‘We can’t arrest our way out of this’
Cops say heroin epidemic calls for more — and more than — drug busts
Packages of heroin from a recent arrest in Greenfield. In the six months from Oct. 1 of last year to April 1, state police conducted at least 10 stops on Interstate 91 alone, seizing quantities of heroin ranging from several bags to 599. (Recorder/Paul Franz) Purchase photo reprints »
The phrase “we can’t arrest our way out of this problem” has been heard again and again from police and politicians this winter as the opiate abuse crisis worsened and attention grew. Franklin County Sheriff Christopher Donelan sees a divided role for law enforcement in fighting addiction — choking demand and choking supply. He sees law enforcement’s efforts best spent choking supply.
“We have to work to eradicate our community, as far as possible, of drug dealers,” Donelan said. “Running around and arresting the people who are addicted is pointless.”
Donelan’s office runs the county jail and house of correction — where perhaps 80 percent of the inmates have drug problems — and participates in the Northwestern Anti-Crime Task Force, which has been responsible for most recent drug investigations.
Greenfield Police Chief Robert Haigh Jr. has offered a similar assessment, but says he has limited resources. Greenfield has one detective specializing in narcotics, who also has other duties, in a detective bureau of three. Haigh said he hopes to add at least one detective to the roster this spring, thereby increasing capacity to look for dealers. But, he also says, arrests aren’t the ultimate answer.
“Arresting people isn’t always the best or the only solution. It’s a short-term, it’s a temporary solution for a long-term problem.” Haigh said. Arrests are sometimes the necessary response, he said, but he is also hoping to equip officers for when arrests aren’t the answer.
Haigh said when people need treatment it is often their families who do the looking, and he hopes to arm his officers with information they can pass on where possible to make the search easier.
Members of the regional Opioid Education and Awareness Task Force — launched last summer by Franklin Register of Probate and Family Court John Merrigan, with Donelan and Northwestern District Attorney David Sullivan — are working to compile a comprehensive list of resources while pushing for more help.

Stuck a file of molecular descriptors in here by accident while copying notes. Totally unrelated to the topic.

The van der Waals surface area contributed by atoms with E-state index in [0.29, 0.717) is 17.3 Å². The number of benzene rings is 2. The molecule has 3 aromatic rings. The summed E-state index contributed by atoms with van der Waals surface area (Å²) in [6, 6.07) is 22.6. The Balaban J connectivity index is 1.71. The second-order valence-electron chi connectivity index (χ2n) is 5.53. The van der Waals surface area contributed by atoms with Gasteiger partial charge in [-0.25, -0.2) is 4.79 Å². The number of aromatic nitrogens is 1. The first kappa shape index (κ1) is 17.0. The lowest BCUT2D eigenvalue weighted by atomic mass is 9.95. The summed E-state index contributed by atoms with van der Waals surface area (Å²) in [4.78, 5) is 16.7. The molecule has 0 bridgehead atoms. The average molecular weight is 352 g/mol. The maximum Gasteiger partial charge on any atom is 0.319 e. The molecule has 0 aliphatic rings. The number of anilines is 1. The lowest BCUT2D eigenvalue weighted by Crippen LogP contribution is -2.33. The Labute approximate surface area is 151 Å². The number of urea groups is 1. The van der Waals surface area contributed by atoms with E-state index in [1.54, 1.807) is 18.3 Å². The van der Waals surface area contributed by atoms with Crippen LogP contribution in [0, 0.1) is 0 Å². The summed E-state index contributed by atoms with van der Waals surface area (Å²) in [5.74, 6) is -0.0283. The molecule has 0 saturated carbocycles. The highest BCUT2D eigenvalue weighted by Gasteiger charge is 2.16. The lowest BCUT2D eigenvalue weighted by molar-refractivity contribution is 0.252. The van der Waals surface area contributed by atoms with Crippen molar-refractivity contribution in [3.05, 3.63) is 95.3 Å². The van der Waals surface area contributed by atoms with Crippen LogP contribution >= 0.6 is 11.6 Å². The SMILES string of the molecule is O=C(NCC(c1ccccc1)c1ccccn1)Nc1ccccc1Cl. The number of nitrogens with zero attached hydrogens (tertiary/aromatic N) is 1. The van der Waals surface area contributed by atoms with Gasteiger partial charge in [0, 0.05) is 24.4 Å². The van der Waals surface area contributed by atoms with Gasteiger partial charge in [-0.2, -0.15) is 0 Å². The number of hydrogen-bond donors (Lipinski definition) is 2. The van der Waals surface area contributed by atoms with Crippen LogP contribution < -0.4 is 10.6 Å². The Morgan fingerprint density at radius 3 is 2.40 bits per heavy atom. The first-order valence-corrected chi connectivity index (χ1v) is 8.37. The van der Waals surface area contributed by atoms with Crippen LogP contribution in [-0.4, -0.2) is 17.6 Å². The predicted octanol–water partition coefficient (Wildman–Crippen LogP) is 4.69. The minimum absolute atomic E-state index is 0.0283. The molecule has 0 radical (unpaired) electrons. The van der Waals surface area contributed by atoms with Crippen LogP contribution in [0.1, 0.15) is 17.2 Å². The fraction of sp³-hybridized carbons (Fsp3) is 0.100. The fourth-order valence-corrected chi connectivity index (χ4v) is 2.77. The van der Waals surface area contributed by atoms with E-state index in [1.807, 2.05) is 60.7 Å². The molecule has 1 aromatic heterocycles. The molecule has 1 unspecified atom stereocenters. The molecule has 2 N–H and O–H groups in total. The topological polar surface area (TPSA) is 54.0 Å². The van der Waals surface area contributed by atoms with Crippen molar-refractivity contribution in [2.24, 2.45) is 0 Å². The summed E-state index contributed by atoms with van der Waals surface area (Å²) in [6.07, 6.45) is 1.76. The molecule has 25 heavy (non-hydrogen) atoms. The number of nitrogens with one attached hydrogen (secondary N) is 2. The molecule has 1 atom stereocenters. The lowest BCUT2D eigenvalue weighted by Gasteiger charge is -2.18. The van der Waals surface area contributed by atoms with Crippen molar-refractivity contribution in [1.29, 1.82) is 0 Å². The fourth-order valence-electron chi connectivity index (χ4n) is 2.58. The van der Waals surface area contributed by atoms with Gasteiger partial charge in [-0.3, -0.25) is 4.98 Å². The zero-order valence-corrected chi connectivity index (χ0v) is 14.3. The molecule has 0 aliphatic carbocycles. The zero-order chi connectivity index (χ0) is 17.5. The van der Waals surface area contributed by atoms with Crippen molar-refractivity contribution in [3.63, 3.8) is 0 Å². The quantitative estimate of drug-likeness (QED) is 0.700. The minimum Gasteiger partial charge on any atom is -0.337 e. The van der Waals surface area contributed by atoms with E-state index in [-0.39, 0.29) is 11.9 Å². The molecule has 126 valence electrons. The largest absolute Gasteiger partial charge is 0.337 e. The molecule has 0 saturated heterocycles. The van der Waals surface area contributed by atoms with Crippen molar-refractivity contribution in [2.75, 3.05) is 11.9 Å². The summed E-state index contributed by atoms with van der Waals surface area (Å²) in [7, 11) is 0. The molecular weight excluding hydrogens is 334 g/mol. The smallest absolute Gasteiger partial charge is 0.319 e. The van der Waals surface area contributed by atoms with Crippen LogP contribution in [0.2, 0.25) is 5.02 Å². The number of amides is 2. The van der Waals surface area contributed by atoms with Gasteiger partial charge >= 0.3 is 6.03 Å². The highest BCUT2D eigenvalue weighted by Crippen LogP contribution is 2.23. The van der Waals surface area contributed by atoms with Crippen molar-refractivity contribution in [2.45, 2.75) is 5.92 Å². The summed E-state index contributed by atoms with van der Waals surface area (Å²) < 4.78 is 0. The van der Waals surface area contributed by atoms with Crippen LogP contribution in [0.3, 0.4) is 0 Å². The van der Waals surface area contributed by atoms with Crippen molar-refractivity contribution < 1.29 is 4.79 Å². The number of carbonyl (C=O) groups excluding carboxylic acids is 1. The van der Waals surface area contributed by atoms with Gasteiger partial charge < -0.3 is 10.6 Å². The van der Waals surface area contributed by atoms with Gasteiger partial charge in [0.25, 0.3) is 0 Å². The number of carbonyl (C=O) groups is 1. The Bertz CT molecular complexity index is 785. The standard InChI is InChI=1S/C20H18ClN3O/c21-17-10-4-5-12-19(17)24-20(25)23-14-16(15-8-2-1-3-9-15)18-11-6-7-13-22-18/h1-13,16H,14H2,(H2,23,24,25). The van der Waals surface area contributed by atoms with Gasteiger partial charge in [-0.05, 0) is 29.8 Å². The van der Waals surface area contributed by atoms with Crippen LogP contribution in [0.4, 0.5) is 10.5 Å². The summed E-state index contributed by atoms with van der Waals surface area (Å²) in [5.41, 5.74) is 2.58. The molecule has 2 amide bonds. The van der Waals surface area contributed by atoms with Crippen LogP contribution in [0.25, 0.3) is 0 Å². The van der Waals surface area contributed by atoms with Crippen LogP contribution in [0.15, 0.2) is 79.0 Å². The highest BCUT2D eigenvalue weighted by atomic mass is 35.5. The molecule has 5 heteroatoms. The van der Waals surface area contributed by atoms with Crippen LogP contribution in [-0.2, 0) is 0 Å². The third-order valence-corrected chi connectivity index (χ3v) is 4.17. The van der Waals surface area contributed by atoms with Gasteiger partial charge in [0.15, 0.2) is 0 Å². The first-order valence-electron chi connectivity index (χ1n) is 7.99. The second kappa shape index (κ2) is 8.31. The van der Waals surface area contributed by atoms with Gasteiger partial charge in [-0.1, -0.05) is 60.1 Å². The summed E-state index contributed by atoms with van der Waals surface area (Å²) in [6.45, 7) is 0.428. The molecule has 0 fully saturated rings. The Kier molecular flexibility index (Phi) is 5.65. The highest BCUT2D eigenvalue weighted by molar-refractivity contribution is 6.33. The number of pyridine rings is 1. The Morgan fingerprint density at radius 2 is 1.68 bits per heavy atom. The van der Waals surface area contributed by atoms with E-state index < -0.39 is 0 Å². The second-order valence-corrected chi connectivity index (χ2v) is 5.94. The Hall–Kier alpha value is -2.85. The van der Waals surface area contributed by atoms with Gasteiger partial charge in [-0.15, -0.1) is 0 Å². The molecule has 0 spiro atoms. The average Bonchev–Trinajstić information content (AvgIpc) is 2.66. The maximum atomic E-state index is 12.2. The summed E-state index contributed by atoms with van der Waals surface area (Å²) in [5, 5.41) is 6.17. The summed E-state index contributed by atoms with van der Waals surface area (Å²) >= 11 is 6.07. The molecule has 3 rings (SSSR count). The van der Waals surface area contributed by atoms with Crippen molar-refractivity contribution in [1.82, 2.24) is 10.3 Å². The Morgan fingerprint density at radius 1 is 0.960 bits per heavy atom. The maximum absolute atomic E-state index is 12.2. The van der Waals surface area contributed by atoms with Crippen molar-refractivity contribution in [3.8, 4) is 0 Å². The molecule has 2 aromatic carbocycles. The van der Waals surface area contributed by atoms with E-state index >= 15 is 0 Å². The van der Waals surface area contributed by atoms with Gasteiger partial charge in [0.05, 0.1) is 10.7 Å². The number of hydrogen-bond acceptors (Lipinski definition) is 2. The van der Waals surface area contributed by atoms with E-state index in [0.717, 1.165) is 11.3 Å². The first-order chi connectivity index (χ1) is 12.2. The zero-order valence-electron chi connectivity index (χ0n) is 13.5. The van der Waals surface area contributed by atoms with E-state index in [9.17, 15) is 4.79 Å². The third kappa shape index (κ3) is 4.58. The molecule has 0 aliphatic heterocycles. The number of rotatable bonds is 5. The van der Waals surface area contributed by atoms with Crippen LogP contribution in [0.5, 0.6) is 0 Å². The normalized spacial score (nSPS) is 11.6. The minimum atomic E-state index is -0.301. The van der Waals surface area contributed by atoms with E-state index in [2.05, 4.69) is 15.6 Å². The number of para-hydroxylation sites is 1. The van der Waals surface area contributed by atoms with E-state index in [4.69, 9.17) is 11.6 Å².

Anti-crime task force
Assistant District Attorney Jeremy Bucci, the county’s chief drug prosecutor, said last March — as quoted in The Recorder’s first heroin addiction series — that the scope and nature of the problem would become clearer as the new Northwestern District Anti-Crime Task Force began to conduct searches and make arrests.
One year later, Bucci said the Anti-Crime Task Force has made about 55 arrests, obtained over 50 search warrants and has compiled a comprehensive profile of the sources of the drugs. “The overwhelming majority of heroin we are seeing in the Northwestern District is being facilitated by user-dealers,” Bucci said.
In a big city, criminals deliver truckloads of heroin to mid-level dealers, who distribute it through user-dealers working for them.
“In this poor demographic we’re finding we don’t have many high-level dealers,” Bucci said. User-dealers typically travel to the area’s source cities, where they buy heroin at $5 a bag or less, depending on connections and quantity, then sell a portion to a few friends back home to finance their own habits ... and use the rest.
On Thanksgiving Day, for example, a Greenfield man was arrested after an Interstate 91 traffic stop when a state trooper noticed track marks on the driver’s hands and syringes in the car. Finding 18 bags of heroin — less than half a day’s supply for some at the height of addiction — and after receiving a call on the man’s cellphone during booking from someone ordering 10 bags, police charged the young man with possession with intent to distribute.
In this region, most user-dealers travel south to Holyoke or east to Fitchburg, and heroin resells here for as high as $20 a bag, most often $10 and occasionally as low as the big-city standard of $5, sometimes $4 or lower in bulk.
Bucci said the recent steady incidence of state police heroin busts on Interstate 91, in which the Task Force assists, have been of one or two mid-level dealers and a user-dealer traveling to the Vermont market from as far south as New Jersey.
In March, state police stopped a car on I-91 in Deerfield with two Bellows Falls, Vt., residents. Police arrested the passenger after she allegedly admitted to purchasing the 599 bags of heroin in the car, having bought it in Holyoke.
In the six months from Oct. 1 of last year to April 1, state police conducted 10 stops reported by this newspaper on I-91 alone, seizing quantities ranging from several bags to the 599.
The 55-agency Anti-Crime Task Force serves Franklin and Hampshire counties and Athol, with the proliferation of opioids an initial target.
The task force aggregates the time and resources of area police departments, is financed by a state grant and led by the State Police narcotics sergeant attached to the District Attorney’s Office.
The former Hampshire-Franklin Narcotics Task Force — much ballyhooed at the time of its formation — had quietly dissolved two years earlier due to lack of funding, leaving a vacuum with many town police departments reporting they did not have the resources for the costly, time-consuming investigations while continuing to react to day-to-day emergencies.
Like others, Bucci believes the problem calls for a multi-pronged approach beyond busting dealers, beginning with education, access to treatment to give people an option to stop, and the resources to provide these.